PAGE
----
A 71 motorway

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A 71 motorway

A 71 motorway
We clear the way

Motorways change landscapes. In the Thuringian Forest, an enduro rider observes the change in his home route due to the construction of the new A 71. Stefan Feldhoff was on the road with him.

Stefan Feldhoff


Green. Green. Green. Fir green, forest green, moss green, lime green, reseda green, jade green and probably even British racing green. A variety of shades of green that one would hardly expect to find in the German forest. A road that is no longer asphalt and not yet a forest path winds its way between the towering fir trees. Hans and I roar along it in our enduro bikes until an excursion restaurant with a lookout tower lets us turn off the engines. From here you can see the Kickelhahn. Hans is already ordering coffee, cake, sausages with potato salad while I am studying the map. Soon a motorway will run through this forest, will it pass here? Then the crooked garden chairs we sit on may be replaced by plastic furniture and the old linden trees by parasols. And while the landlady is serving us what we want on simple, already lightly chipped dishes, self-service in a motorway service station might be the order of the day, probably with a sonorous name like “Thuringian Forest” or “Rennsteig”, and in any case with a standard express menu menu. But that’s speculation. What is certain is that the motorway is already under construction as part of the German Unity transport project. It should run as the A 71 from Erfurt through the Thuringian Forest to Schweinfurt and as the A 73 in a south-easterly direction from Suhl to Lichtenfels. A total of 223 kilometers of slopes, with 43 bridges – 17 of which are longer than 500 meters – and 14.5 kilometers of tunnels. In Thuringia alone, 17 junctions will create new traffic connections. The route is thinly drawn on the map, and Hans, who lives on the paved and unpaved roads of Thuringia, spontaneously declares himself ready to take me along the route of the future autobahn. But not without doing a round of the Erfurt scene. The Thuringian capital, where Martin Luther and his monk vows and Adam Riese had his arithmetic book printed, has undergone a truly noticeable change in recent years. Today, the city no longer only attracts with its art-historical features, but also with an extremely attractive pub scene. As we walk through the stony gorges of the Latin Quarter, over the Kramerbrucke with its narrow houses and the magnificent Domplatz, numerous cafes and bars make the hike much easier. The P 33, the label or the Silbermund – Hans and I never end. We are supposed to start the next morning, the enduros wake up after a few hard kicks on the kick starter. Maps and compass are in the tank bag, but no scout training is required to locate the starting point of the new highway. At the gates of the city lies the lovely castle landscape of the “Three Equals”. Interwoven with the landscape is the legend of Count von Gleichen and his two wives, which at the time inspired Goethe, who lived in Thuringia for several years, to write a play. “It’s still popular today,” says Hans, who as a theater manager should know. Three castles, rare plants, a lake and, unfortunately, the busy A 4, characterize the landscape. There is a lot of work going on, the A 4 is being expanded to six lanes and a new motorway junction is being created. Because this is where it will begin, the new A 71. Immediately next to the baroque Molsdorf castle. Behind the park, the bridge over the Gera will be widened and a second overpass will be built for the turning lane. Reinforcing steel pillars grow upwards, concrete mixers rumble over temporary bridges, workers direct the trunks of the concrete pumps into the correct position, next to them container blocks as offices and accommodation. In the background, the pleasure palace shines almost embarrassed in the sunshine. The new A 71 is already used as a traffic route for construction vehicles. Broad and stuck, she resolutely strives towards the blue heights of the Thuringian Forest. The first 25 kilometers between Molsdorf and Trabdorf will be built as a so-called bundling section. This means that the motorway and the future Nuremberg-Erfurt railway line run on the same route here. All traffic planning nowadays has to be environmentally friendly, should devour as little natural terrain as possible. We follow the route on secondary routes and an old, bumpy tank road. The hilly country gently undulates. Villages are hidden in the shallow depressions, typical for this region, only the protruding church spiers reveal their hiding place. One of them leads us unerringly to the “Goldener Lowe” restaurant in Dannheim. Thuringian cuisine is known for its dumplings and good bratwurst. But you can never order both together. The friendly waitress refuses, and Hans also shakes his head. So quickly order a beer made from hops and malt as well as a few sausages – and the Thuringian world is all right again. Geographically, then home is almost part of Arnstadt, which once claimed the title of the oldest city in the German Democratic Republic. Even if the rank of senior was lost with reunification, the small town at the foot of the Thuringian Forest is worth a detour. Not least for lovers of baroque music: Johann Sebastian Bach worked here in his younger years, as a monument shows. However, none of the usual ones with an allonge wig and fat cheeks. Rather, it shows the young organist as the pointed-nosed lout who made the virtuous Arnstadters almost despair until he was thrown out “with indicated displeasure.” After all, he had “made many wonderful variations” in his chorales and had a “strange maiden” play music on top of that. It is hardly surprising that the unconventional monument of the brazen guy in the middle of the beautiful, venerable market square was also heavily controversial among the people of Arnstadt at the beginning. In the meantime, however, there are organ weeks in his honor every summer. Bach got married in the village church in Dornheim. Heavy trucks are now thundering past there, pouring gravel and sand for the new route. Behind Roda it disappears in a tunnel, then leads a little further south and ends at Trabdorf for the time being. From now on we have to rely on a rough map and assumptions when searching for further clues. Will the motorway run north or south of the Heyda dam? Who knows? There is still a water protection area here, but the path to the gravel pit is clear. Behind it we follow a lonely sandy path to the south. Even when the machines lurch, we step on the gas. Dune dreams in the Thuringian Forest. At Ilmenau, the dirt road lets us back onto the federal road. A little further away, an old trade route runs parallel to federal road 4. Only an old stone indicates it, otherwise green fir and calm. Will the federal highway expect a similar fate after the completion of the A 71? If the traffic planners have their way, yes. »The transport connection to southern Thuringia compensates for location disadvantages and creates incentives for potential investors. The tourism industry in particular will benefit from the better accessibility, «says a brochure from the Thuringian Ministry of Economics. “Well,” Hans points out during a coffee break, “the environmentalists have completely different ideas.” Over the past two summers, they have protested against the project with bicycle demonstrations along the planned route. Their argument is that the economic upswing would even roll past the Thuringian Forest thanks to the new route. They also point out the costs, which are now three times as high as planned, and hope that the whole thing will eventually fall into the big budget gap. But it doesn’t look like it. Bridge construction has already started in the Simson city of Suhl. Here one promises an inner-city relief from the autobahn. We sit again in this unbelievably green forest, on some wobbly garden chairs and discuss our heads hotly. We do, however, agree on one thing. When the street workers finish their day’s work and park the construction vehicles in a row, then we will use them, the quiet runway, and roast home all by ourselves.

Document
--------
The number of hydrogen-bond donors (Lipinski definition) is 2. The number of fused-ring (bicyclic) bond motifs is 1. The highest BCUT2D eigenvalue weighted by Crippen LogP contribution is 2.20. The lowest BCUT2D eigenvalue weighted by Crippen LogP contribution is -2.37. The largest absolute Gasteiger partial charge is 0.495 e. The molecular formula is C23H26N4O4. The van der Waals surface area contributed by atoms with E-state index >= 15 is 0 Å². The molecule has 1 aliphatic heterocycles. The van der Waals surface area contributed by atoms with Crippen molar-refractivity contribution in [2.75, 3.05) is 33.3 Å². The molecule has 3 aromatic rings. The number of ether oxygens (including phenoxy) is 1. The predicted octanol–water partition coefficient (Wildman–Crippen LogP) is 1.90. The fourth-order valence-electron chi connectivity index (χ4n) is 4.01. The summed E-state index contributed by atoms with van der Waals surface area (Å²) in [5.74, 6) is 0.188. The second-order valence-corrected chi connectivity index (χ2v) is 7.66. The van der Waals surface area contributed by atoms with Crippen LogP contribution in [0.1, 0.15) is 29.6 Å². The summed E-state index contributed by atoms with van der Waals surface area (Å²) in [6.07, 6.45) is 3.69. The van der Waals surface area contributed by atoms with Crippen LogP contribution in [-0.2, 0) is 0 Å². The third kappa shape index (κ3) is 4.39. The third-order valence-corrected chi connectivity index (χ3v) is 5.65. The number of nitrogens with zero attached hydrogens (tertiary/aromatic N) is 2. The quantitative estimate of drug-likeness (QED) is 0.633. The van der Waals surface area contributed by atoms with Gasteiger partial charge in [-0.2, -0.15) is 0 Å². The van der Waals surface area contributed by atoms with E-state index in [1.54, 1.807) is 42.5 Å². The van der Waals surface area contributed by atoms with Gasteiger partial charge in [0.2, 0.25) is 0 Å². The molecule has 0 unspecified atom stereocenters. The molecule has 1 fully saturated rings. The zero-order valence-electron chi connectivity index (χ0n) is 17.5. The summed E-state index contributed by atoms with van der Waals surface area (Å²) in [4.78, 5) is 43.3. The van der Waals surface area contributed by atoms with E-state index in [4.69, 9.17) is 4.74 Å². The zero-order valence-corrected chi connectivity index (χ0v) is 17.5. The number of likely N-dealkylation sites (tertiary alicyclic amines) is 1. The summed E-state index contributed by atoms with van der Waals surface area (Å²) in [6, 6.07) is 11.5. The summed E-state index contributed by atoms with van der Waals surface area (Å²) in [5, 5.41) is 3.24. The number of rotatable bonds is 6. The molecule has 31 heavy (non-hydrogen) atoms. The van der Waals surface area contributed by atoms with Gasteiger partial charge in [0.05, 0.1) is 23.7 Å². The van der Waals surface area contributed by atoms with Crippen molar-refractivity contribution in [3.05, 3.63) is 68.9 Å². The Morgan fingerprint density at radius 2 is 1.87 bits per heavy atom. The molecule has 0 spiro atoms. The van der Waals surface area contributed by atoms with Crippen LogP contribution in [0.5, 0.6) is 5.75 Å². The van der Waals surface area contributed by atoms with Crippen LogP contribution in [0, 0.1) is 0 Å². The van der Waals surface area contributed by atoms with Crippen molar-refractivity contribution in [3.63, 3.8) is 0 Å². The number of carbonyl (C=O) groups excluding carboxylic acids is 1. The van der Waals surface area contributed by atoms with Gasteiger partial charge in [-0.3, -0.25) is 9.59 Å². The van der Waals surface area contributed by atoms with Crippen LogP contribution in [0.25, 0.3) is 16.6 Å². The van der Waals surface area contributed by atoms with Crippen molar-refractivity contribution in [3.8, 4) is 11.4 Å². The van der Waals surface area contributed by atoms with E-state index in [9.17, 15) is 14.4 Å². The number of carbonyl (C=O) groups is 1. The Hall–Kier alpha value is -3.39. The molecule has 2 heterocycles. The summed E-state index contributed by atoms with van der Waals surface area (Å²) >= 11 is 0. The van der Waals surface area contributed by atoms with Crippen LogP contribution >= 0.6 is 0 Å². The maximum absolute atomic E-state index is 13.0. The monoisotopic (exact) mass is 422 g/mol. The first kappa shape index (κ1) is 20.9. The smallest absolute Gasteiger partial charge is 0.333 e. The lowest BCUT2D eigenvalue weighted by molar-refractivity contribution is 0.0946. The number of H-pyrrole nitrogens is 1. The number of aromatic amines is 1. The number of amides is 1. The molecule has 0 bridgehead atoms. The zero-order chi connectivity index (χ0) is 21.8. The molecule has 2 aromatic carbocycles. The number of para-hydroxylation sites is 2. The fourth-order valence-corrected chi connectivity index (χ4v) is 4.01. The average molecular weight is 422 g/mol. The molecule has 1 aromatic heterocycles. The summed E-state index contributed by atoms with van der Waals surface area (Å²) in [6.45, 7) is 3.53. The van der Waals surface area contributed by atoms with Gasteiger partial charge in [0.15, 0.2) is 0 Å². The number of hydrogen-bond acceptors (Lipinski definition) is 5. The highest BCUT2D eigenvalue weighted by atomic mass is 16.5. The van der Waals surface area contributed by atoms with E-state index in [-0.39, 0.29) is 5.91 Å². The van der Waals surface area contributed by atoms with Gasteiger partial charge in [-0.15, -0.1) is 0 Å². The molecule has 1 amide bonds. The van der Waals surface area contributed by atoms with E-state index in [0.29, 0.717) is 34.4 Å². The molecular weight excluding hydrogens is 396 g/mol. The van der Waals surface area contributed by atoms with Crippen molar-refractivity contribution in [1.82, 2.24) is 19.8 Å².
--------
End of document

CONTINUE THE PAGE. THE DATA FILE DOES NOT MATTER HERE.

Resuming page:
Even beyond the planned A 71 motorway, the Thuringian Forest offers motorcyclists and especially enduro riders an exciting area of ​​discovery and enough green terrain for extended tours. Below are a few tips for trips on and next to the Thuringian bend roads.

Arrival: From the north and west via the A4 Bad Hersfeld – Dresden motorway to the Arnstadt or Erfurt West exit. From southern Germany you can reach the Thuringian Forest via the well-developed federal highways B 4 Bamberg – Erfurt or B 19 Wurzburg – Eisenach. Accommodation: The cheapest are private rooms that are arranged by the local tourist offices. Recommended hotels are, for example, the centrally located Hotel Ibis; Barfuberstrabe 9, 99084 Erfurt, phone 0361/66410, middle price range. In Suhl the Hotel Thuringia, Platz der Deutschen Einheit, 98527 Suhl, phone 03681/303890, upper price range. There is a youth hostel at Hochheimer Strabe 12 in 99094 Erfurt. Gastronomy: Especially in the village inns you can get excellent Thuringian cuisine for little money. Standard dishes are beef roulade or leg of goose with Thuringian dumplings and red cabbage. If you’re feeling peckish, we recommend a Thuringian bratwurst, which is served fresh from the grill on the roadside.Enduro: In Thuringia, many dirt roads are still open to public transport. They are ideal for enduro hiking. Nature and water protection areas are of course taboo, and prohibition signs should be observed. Literature: For a motorcycle hike through the Thuringian Forest, we recommend the Mairs leisure card “Thuringian Forest”, 1: 100,000, for 9.80 marks and the ribbon “Thuringia” from the MERIAN live! for 14.90 marks. Anyone interested in the culture and history of the state capital should buy the city guide “Erfurt on foot” from Hermann H. Saitz for 12.80 marks in the local bookstore.